Pogo had never gone missing before. In fact, he never moved much at all! Pogo was a ten year old basset hound, and big for his breed.  My parents had purchased him the year I was born, so I considered him to be my dog. His days followed a predictable routine.  Pogo started the day with breakfast and then headed to his favorite spot; laying in the middle of the road where the sunshine warmed the pavement. Pogo would sleep there until he felt the vibration of a car that was coming down the hill. He would get up, stretch his long body, and lumber to the side of the road, dragging his long ears and sagging belly with him.  Once the car had passed, Pogo would return to his original spot on the road. In those days, there were no leashes or invisible fences, and nobody seemed to care whether or not dogs were wandering around the neighborhood.  In the evenings, Pogo would eat again and then, in the winter, spread himself out in front of the fireplace so that Christina and I could lay our heads on his long belly and rest by the fire. He was, without question, the best dog ever. And then, one day, he just didn’t come home.

For days, we looked for Pogo.  We walked to and from school, searching along the route and calling out Pogo’s name.  Like a group of carolers, the gang of kids we walked home with would sing out, “Pogo…Come here you big little puppy!  Come on, pup.  Come out wherever you are! Pogo…Come here you big little puppy…..” But to no avail.  Pogo didn’t appear.  We walked up and down our street, through the woods to the neighbor’s house, knocked on doors, put up flyers.  Still nothing.

It was on the fifth day that I heard the words I never wanted to hear.  Dad was driving.  My sister was in the front seat, and I was in the back. We were on our regular evening trip to the train station to pick up mom. It was quiet in the car.  Too quiet.  My dad cleared his throat.

“Girls…….about Pogo. He was an old dog, you know.  Ten is a pretty good age for a dog.”

More quiet.  

“I hate to tell you this, but Pogo died. I found him today. In the woods. Across the street. You know animals wander off when they get old.  They know how to handle things.  He must have known he was dying and wandered off to find a place to die gracefully and without upsetting you girls too much.  I know how you loved Pogo.  I loved him too (Here dad’s voice cracked for a minute. I looked in the rear view mirror and could see the pain in his eyes.).

As dad was talking, I just stared out the car window watching the trees and cars and houses rush by.  Everything felt blurry and somehow unreal.  Then I heard my sister start to sob.  She was crying and I could see her back shaking.  My dad reached over and touched her shoulder. She cried louder.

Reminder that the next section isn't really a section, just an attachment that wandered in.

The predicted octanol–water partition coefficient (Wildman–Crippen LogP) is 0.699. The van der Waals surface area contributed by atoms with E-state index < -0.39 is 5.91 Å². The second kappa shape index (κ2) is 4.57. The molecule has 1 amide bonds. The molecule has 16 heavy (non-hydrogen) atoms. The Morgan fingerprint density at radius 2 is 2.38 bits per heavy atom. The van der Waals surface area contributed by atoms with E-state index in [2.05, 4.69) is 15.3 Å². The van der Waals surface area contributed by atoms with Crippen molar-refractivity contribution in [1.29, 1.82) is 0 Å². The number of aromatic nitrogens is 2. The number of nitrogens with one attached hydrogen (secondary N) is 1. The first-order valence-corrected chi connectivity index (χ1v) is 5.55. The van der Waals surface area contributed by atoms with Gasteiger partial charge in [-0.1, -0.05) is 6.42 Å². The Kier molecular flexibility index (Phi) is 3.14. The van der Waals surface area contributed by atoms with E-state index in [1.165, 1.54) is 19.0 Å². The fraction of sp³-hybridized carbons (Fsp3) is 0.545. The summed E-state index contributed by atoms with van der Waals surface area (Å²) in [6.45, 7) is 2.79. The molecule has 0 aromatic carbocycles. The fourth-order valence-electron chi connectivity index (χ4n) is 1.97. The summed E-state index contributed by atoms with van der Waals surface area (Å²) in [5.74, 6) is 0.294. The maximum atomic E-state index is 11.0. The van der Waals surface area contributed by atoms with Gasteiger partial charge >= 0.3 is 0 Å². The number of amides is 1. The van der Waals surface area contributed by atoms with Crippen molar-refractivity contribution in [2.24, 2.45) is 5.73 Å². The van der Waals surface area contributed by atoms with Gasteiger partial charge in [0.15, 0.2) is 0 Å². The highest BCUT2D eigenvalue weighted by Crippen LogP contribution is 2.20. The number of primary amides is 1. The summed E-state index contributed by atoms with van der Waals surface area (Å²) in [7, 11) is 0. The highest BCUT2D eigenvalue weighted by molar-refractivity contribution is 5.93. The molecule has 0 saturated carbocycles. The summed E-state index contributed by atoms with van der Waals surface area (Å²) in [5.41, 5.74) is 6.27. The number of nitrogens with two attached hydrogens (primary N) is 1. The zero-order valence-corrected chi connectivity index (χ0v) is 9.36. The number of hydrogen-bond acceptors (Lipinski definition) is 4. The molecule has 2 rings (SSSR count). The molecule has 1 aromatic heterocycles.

But not me. There were no tears.  I just stared and stared.  I wanted desperately to cry, to sob, to wail.  I wanted to yell out, “Nooooo! Not Pogo.  Not my dog. My best friend in the whole wide world!  No!” But nothing came.  Not even a gentle tear. My eyes weren’t even red or wet.  I just kept staring.  What is wrong with me?  Why can’t I cry?  I tried to make myself cry.  I tried to push tears out of my eyes.  I tried to hunch over and curl up in a ball like my sister had done.  But nothing.  

The days passed, the weeks, even months.  Still, no tears.  Then it just got to be too late to cry hysterically about a dog I had lost so long ago.  I know I loved Pogo. Losing him was my first experience with loss.  It was my first recognition that life was not always going to have the easy ebb and flow I had experienced for my first ten years. I know I cared.  I just don’t understand why there were no tears for Pogo.

TLW – Three Little Words

I have really enjoyed the annual Two Writing Teachers’ OLW (One Little Word) event.  When one year ends and the next one begins, I look forward to reading all about the words people will select to guide them through the year ahead.  TWT bloggers pick such beautiful and powerful words: joy, peace, note, hope, focus, rest. I think my favorite part of this whole event is reading the “backstories” writers share about their process of, and reasons for, selecting their one important word. I love the way these writers reflect on their lives (personal and professional) and make plans for an even better year.

All of these posts make me feel inspired (and, to be honest, a bit pressured) to select my own perfect word.  This year has been a real struggle.  I’ve listed many words that I think will work:







But then when I consider selecting one of them as the OLW for the whole year, there is always something that just doesn’t feel quite right.  The word isn’t big enough, or it’s too big.  The word seems perfect for certain parts of my life, but wholly inadequate for others.  The word seems perfect for an hour or two, and then it just feels wrong. I’ve been trying to find my OLW for weeks now.   

I finally decided that I wasn’t going to find my OLW this year.  I was just going to have to wait until next year and try again.  It was then that I read an article in the New York Times titled How to Keep Your Resolutions by David Desteno.  In the article, Desteno suggests that we struggle (and usually fail) to keep our resolutions because we count on willpower and “muscling through” instead of paying more attention to our emotions and our relationships with others.  Desteno encourages readers to cultivate our social emotions, specifically compassion, gratitude, and pride (not hubris).  He says that developing these emotions will give us not only grit, but grace. 

And so it is that I have decided to go with TLW (Three Little Words) this year.  I am going to be guided by compassion, gratitude and pride. Let’s see where this takes me!